North Texas Daily

Yeatts grows bluegrass

Yeatts grows bluegrass

Yeatts grows bluegrass
April 02
00:05 2015

Matthew Payne / Staff Writer

If one visits the Courthouse most Saturdays from 10 a.m. to 12 p.m., they’ll be greeted by the warm smile of Rachel Yeatts who, with mandolin in hand, plays with the troupe who dub themselves Blue GrassFire.

Yeatts, an English professor and interim director of the English department at UNT, said she plays at the Square frequently on weekends, performing bluegrass music with friends adorned with acoustic guitars, basses and a wide variety of different instruments that produce a soul-hearty ambiance to anybody watching.

“I never listened to bluegrass music growing up, since my family always preferred country-western music and wrote bluegrass off as silly hokey stuff,” Yeatts said. “It wasn’t until late in high school I visited a certain music shop in Dallas with one of my friends and picked up the mandolin after some locals showed me a few chords. It was an instant connection.”

What many say is most perceptible about Yeatts’ group Blue GrassFire is that it features bluegrass’ earnest, mountain-esque style, and is infused with questions about love, life and death.


Professor Rachel Yeatts warms up her voice and mandolin on Saturday for the Courthouse Jam.

Yeatts said among the dominant alternative and rock music throughout the live music scene of Denton, the contrast is perceived in a beautiful way.

“Anybody who has an instrument and wants to make great music with us is welcome to join in,” said acoustic guitarist Bill Defoore with the Courthouse Jam. “We welcome all types with open arms.”

As Yeatts and crew strummed away on their instruments this past Saturday, two young men with noticeably different styles strolled past with wide grins across their face. The two happened to be traveling musicians part of a band called 2 Proud 2 Prostitute, a punk rock group based out of New Orleans that were passing by for the Courthouse Jam.

The guitarist, Matthew Jolly, said his past experience with the folk of bluegrass was overwhelmingly friendly.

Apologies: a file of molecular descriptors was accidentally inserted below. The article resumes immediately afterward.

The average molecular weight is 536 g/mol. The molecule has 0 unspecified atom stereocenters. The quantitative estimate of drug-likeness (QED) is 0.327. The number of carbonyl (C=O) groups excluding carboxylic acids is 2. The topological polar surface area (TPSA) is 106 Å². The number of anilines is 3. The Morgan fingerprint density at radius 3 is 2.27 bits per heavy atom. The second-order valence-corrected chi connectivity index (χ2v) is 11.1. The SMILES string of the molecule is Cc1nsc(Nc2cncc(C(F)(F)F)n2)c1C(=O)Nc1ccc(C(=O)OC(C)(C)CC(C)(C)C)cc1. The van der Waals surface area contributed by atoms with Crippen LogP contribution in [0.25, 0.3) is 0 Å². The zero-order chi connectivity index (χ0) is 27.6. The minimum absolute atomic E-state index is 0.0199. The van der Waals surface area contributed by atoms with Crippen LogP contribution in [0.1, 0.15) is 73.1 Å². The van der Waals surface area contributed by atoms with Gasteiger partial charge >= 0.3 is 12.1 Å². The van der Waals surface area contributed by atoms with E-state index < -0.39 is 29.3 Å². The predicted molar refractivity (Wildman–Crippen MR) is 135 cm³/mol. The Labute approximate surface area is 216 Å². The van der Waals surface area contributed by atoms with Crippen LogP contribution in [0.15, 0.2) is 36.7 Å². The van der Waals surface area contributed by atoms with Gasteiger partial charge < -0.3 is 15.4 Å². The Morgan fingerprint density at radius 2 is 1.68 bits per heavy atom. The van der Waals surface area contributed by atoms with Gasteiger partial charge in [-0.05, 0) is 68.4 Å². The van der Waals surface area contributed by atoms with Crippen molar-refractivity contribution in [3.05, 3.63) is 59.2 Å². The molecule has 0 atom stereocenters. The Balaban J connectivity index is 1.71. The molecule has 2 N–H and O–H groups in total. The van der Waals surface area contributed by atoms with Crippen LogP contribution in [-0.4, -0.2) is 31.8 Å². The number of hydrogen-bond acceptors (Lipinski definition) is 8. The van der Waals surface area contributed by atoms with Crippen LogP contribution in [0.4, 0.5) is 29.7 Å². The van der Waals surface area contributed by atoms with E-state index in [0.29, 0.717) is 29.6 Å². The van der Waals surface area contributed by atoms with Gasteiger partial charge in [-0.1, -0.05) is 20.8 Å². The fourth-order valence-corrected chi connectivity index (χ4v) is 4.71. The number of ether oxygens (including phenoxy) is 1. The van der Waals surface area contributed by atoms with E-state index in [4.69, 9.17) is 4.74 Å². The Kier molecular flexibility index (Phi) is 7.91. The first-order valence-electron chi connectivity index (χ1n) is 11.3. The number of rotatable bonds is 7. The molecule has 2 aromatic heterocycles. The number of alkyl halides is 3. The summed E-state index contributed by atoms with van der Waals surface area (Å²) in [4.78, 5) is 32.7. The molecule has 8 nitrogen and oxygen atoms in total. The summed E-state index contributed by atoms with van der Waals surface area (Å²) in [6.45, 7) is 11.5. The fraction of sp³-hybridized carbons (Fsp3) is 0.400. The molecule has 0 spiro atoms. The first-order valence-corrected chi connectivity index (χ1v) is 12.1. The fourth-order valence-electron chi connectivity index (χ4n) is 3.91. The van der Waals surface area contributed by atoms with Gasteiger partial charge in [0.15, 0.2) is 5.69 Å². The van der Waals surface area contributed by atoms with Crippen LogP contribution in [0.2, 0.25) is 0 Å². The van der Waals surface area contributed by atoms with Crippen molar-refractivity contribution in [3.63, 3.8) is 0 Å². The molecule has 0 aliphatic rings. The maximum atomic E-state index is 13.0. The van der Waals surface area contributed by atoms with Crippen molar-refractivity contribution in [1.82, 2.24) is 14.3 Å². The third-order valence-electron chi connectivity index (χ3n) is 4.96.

“I really enjoy these folksy-type jam sessions,” Jolly said. “I remember one time I was in Pensacola, Florida looking for a music store. I went to the grocery store to ask for directions, and all these old folks were just jamming on their fiddles and ukuleles. They saw my guitar, asked me if I wanted to join them, and the whole thing was just so bada–.”

On the Friday preceding the Courthouse Jam, a mobile art gallery called the Ghost Town Arts Collective was in Denton. The Collective featured the creative work of the UNT English department, ranging from student-created poems and songs to paintings.2_yeatts_web3

Ukulele player Cindy DeFoore follows sheet music of “Shall We Gather at the River?” as she plays along with her troupe

Yeatts attended and said her feature was a song entitled “Paradise Mountain”, a bluegrass ode she had written at the age of 18, and is the title song of her album.

Following her performance, Yeatts said she had played a variety of different tunes that morning, and with her fellow musicians, attracted a large crowd of bystanders: fathers with daughters, older gentlemen and college students pleased by the change of pace.

“I’ve always found music to be more than just a hobby – rather, it’s like a second vocation to me,” Yeatts said. “Like literature, it’s a wonderful way to express oneself.”

Yeatts will be performing at the Denton Arts & Jazz Festival April 24-26. Her debut album “Paradise Mountain” is available for digital download at

Featured Image: Professor Rachel Yeatts, right, and company strum along to bluegrass tunes this past Saturday’s Courthouse Jam. Photos by Matthew Payne – Staff Writer

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